At long last, Peter Jackson’s epic adaptation of J.R.R. Tolkien’s “The Hobbit” comes to its grand conclusion with “The Battle of the Five Armies,” the third part in what some have felt has been a questionable trilogy. Not the idea of making “The Hobbit” into a film in the first place, but rather whether the concept of stretching it out into three films was a wise decision or not. The first film, “An Unexpected Journey,” was a magnificent start, capturing the magic of Bilbo, Gandalf, and the dwarves starting out on their journey, while the second film, “The Desolation of Smaug,” continued to follow the book pretty well for the most part and turned out to be very good overall, despite a few problems here and there. The third film was always going to have a tough time overcoming the obvious obstacle of there not really being much left of the story other than the titular battle and wrapping up a few loose ends, but that wasn’t about to stop massive fans of the book from seeing just how Jackson and co. were going to pull off one of the grandest fights in literary history.
Picking up exactly where the previous film left off, the evil dragon Smaug (Voice of Benedict Cumberbatch) begins attacking Laketown, starting massive fires and causing the residents to flee for their lives, while all that Bilbo (Martin Freeman) and his companions can do is watch the chaos from afar. After escaping from his cell, Bard (Luke Evans), puts his own life in jeopardy to stop the creature, eventually bringing it down with the incredible shot of an arrow directly into Smaug’s one weak spot. As the people of Laketown seek shelter in the nearby city of Dale, the dwarves take up residence in the halls of Erebor, claiming the gold and fortifying the entrance under orders from Thorin (Richard Armitage) in preparation for those who might come to take it. In an effort to claim what was agreed upon, Bard, joined by an Elvish army also looking to make a claim, tries to reason with Thorin, but he has succumbed to what is known as Dragon Sickness, which won’t allow him to part with a single piece of the gold. His refusal eventually brings war to his doorstep, one that will involve men, Elves, and Dwarves, but soon the battle is joined by an army of orcs looking to kill them all, which means that the others will have to join together or face destruction.
Indeed, Jackson and his crew took a very big risk when they chose to split Tolkien’s relatively short novel into three different films, padding it out by adding in some material from the appendices found in “The Lord of the Rings,” but now, with the trilogy finally complete, we can at last judge whether it was worth it. Taking a look strictly at the additional material that’s not in the novel, we find that there wasn’t really much of a need for it, but that’s not to say that it interfered very much with the overall story arc. It was a delight to see some of the characters from “The Lord of the Rings” like Cate Blanchett’s Galadriel, Hugo Weaving’s Elrond, and Orlando Bloom’s Legolas, and it was also interesting to see some that we hadn’t seen before, such as Evangeline Lilly’s Tauriel and Sylvester McCoy’s Radagast the Brown. Some of it couldn’t help feeling like the padding that it was, but it still managed to add an extra something to the films that helped give fans of the book a little something new, instead of knowing exactly what would happen every step of the way.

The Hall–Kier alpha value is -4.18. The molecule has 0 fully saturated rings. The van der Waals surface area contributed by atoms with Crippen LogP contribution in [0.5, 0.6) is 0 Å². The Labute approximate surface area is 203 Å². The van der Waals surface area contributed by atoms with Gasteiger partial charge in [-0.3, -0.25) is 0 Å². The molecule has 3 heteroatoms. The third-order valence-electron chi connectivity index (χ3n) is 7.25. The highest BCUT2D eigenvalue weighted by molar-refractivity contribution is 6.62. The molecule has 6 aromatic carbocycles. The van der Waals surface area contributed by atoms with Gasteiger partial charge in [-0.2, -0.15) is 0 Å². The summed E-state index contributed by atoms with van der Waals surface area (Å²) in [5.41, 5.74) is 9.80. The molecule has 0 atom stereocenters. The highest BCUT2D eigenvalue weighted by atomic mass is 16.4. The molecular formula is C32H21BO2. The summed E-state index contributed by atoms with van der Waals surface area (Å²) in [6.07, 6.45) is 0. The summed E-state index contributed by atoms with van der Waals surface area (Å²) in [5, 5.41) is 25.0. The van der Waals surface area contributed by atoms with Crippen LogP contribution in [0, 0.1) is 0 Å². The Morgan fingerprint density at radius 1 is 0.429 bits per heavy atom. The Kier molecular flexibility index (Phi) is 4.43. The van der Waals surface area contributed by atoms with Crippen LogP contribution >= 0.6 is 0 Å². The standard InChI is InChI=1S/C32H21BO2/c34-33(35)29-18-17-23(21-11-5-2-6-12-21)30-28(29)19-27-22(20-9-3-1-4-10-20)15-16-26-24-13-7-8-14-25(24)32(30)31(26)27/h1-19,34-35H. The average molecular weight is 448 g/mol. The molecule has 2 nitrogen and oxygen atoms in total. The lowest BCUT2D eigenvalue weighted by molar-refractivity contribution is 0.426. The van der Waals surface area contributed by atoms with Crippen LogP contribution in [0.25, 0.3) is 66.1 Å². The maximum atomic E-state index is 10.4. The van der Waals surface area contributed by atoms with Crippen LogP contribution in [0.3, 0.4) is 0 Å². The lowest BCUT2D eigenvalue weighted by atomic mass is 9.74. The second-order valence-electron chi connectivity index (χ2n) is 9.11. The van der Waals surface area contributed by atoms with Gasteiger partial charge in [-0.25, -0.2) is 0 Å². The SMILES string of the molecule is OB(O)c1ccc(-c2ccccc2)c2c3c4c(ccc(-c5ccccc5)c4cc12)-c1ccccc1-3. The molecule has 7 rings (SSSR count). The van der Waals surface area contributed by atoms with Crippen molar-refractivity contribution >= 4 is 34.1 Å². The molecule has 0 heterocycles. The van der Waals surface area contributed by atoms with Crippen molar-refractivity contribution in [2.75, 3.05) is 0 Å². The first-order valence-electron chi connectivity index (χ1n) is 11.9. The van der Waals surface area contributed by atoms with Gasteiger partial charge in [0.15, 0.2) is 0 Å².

There’s also the trilogy-spanning subplot of Azog the Defiler, the orc that’s been hunting our heroes the entire time, that gave Bilbo and his companions a main villain to focus on. Fans of the novel will recall that there isn’t really a central antagonist, but that didn’t stop the group from having their fair share of dangers anyway, pretty much all of which we see throughout the trilogy of films. In the book, the battle pretty much just happens, with the reader getting the end results when it’s over. This approach probably would have been a little odd for the film, so having Azog around for Thorin to fight at the end was suitably satisfying for a final fight that the viewer could get engaged in. Just like the other pieces of new material, it wasn’t really necessary, but it does help enhance it a little more than what a straight adaptation of Tolkien’s work might have been able to do.
With that out of the way, we can now take a look at the third film itself. With such a heavy weight on its shoulders, there’s no denying that it does suffer a bit from being mainly action-oriented. Whereas the first two films had been mainly character-based, “The Battle of the Five Armies” has little choice but to concentrate on the titular battle, though Jackson and co. do try their best to have at least a little character development sprinkled in there via Thorin’s sudden change to mistrust and total greed. That being said, the action here is rather well done and includes a number of thrilling sequences that bring the grand conclusion of Tolkien’s novel to life. It does start to get a little monotonous after a while, but it does remain exciting enough to help offset it from becoming an outright drag. Plus, it does hit a number of strong emotional notes, particularly at the end, that make it worthwhile.